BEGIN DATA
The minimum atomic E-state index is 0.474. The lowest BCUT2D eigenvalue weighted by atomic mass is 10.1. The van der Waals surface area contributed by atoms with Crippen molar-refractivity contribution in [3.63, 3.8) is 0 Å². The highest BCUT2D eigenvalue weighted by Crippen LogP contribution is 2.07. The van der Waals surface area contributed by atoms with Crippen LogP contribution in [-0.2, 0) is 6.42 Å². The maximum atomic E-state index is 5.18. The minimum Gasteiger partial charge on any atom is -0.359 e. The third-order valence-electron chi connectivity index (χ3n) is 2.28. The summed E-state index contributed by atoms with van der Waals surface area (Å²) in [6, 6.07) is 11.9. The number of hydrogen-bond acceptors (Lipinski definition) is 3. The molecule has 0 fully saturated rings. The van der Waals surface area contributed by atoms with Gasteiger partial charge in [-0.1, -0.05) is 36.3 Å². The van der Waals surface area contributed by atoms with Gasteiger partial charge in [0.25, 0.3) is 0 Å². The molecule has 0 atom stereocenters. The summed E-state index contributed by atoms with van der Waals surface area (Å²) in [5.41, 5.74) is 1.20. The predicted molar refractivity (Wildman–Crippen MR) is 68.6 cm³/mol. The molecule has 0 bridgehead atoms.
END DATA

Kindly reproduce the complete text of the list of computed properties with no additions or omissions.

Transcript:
The minimum atomic E-state index is 0.474. The lowest BCUT2D eigenvalue weighted by atomic mass is 10.1. The van der Waals surface area contributed by atoms with Crippen molar-refractivity contribution in [3.63, 3.8) is 0 Å². The highest BCUT2D eigenvalue weighted by Crippen LogP contribution is 2.07. The van der Waals surface area contributed by atoms with Crippen LogP contribution in [-0.2, 0) is 6.42 Å². The maximum atomic E-state index is 5.18. The minimum Gasteiger partial charge on any atom is -0.359 e. The third-order valence-electron chi connectivity index (χ3n) is 2.28. The summed E-state index contributed by atoms with van der Waals surface area (Å²) in [6, 6.07) is 11.9. The number of hydrogen-bond acceptors (Lipinski definition) is 3. The molecule has 0 fully saturated rings. The van der Waals surface area contributed by atoms with Gasteiger partial charge in [-0.1, -0.05) is 36.3 Å². The van der Waals surface area contributed by atoms with Gasteiger partial charge in [0.25, 0.3) is 0 Å². The molecule has 0 atom stereocenters. The summed E-state index contributed by atoms with van der Waals surface area (Å²) in [5.41, 5.74) is 1.20. The predicted molar refractivity (Wildman–Crippen MR) is 68.6 cm³/mol. The molecule has 0 bridgehead atoms.